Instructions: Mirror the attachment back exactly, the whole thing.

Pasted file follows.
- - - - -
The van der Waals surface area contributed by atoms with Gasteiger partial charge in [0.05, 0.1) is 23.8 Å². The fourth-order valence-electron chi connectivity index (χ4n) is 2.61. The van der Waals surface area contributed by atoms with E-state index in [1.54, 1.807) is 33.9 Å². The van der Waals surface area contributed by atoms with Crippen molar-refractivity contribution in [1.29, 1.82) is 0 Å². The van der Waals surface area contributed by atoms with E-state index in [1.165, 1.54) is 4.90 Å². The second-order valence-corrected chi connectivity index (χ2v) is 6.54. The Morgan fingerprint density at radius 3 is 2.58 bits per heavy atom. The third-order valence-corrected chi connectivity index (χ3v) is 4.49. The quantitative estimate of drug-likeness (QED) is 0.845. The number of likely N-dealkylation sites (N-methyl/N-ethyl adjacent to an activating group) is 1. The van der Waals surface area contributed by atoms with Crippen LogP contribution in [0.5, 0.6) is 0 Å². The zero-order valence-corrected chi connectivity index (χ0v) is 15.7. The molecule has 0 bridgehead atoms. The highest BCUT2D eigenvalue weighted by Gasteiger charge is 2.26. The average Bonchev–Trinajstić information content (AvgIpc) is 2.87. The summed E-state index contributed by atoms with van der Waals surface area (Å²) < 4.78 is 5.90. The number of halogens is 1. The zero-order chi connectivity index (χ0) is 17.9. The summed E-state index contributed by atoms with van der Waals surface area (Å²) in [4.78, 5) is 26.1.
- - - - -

The van der Waals surface area contributed by atoms with Gasteiger partial charge in [0.05, 0.1) is 23.8 Å². The fourth-order valence-electron chi connectivity index (χ4n) is 2.61. The van der Waals surface area contributed by atoms with E-state index in [1.54, 1.807) is 33.9 Å². The van der Waals surface area contributed by atoms with Crippen molar-refractivity contribution in [1.29, 1.82) is 0 Å². The van der Waals surface area contributed by atoms with E-state index in [1.165, 1.54) is 4.90 Å². The second-order valence-corrected chi connectivity index (χ2v) is 6.54. The Morgan fingerprint density at radius 3 is 2.58 bits per heavy atom. The third-order valence-corrected chi connectivity index (χ3v) is 4.49. The quantitative estimate of drug-likeness (QED) is 0.845. The number of likely N-dealkylation sites (N-methyl/N-ethyl adjacent to an activating group) is 1. The van der Waals surface area contributed by atoms with Crippen LogP contribution in [0.5, 0.6) is 0 Å². The zero-order valence-corrected chi connectivity index (χ0v) is 15.7. The molecule has 0 bridgehead atoms. The highest BCUT2D eigenvalue weighted by Gasteiger charge is 2.26. The average Bonchev–Trinajstić information content (AvgIpc) is 2.87. The summed E-state index contributed by atoms with van der Waals surface area (Å²) < 4.78 is 5.90. The number of halogens is 1. The zero-order chi connectivity index (χ0) is 17.9. The summed E-state index contributed by atoms with van der Waals surface area (Å²) in [4.78, 5) is 26.1.